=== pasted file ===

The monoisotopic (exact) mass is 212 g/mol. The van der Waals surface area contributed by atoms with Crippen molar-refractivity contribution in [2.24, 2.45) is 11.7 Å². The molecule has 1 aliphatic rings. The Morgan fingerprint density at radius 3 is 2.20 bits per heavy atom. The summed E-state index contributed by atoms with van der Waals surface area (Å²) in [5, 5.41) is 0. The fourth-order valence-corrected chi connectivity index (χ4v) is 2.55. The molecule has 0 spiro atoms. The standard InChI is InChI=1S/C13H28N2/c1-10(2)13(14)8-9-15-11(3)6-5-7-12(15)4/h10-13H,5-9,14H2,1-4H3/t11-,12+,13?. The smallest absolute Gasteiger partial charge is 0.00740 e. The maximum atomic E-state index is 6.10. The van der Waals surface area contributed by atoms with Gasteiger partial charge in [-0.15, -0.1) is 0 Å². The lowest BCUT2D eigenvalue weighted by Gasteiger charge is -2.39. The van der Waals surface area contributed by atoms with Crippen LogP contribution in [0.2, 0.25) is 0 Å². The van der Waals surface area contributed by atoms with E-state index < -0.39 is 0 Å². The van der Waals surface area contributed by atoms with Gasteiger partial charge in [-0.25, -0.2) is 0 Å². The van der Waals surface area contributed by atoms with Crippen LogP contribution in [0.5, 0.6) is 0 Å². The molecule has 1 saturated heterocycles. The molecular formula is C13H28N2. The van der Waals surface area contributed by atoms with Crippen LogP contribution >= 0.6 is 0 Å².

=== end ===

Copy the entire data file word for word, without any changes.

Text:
The monoisotopic (exact) mass is 212 g/mol. The van der Waals surface area contributed by atoms with Crippen molar-refractivity contribution in [2.24, 2.45) is 11.7 Å². The molecule has 1 aliphatic rings. The Morgan fingerprint density at radius 3 is 2.20 bits per heavy atom. The summed E-state index contributed by atoms with van der Waals surface area (Å²) in [5, 5.41) is 0. The fourth-order valence-corrected chi connectivity index (χ4v) is 2.55. The molecule has 0 spiro atoms. The standard InChI is InChI=1S/C13H28N2/c1-10(2)13(14)8-9-15-11(3)6-5-7-12(15)4/h10-13H,5-9,14H2,1-4H3/t11-,12+,13?. The smallest absolute Gasteiger partial charge is 0.00740 e. The maximum atomic E-state index is 6.10. The van der Waals surface area contributed by atoms with Gasteiger partial charge in [-0.15, -0.1) is 0 Å². The lowest BCUT2D eigenvalue weighted by Gasteiger charge is -2.39. The van der Waals surface area contributed by atoms with Crippen LogP contribution in [0.2, 0.25) is 0 Å². The van der Waals surface area contributed by atoms with E-state index < -0.39 is 0 Å². The van der Waals surface area contributed by atoms with Gasteiger partial charge in [-0.25, -0.2) is 0 Å². The van der Waals surface area contributed by atoms with Crippen LogP contribution in [0.5, 0.6) is 0 Å². The molecule has 1 saturated heterocycles. The molecular formula is C13H28N2. The van der Waals surface area contributed by atoms with Crippen LogP contribution >= 0.6 is 0 Å².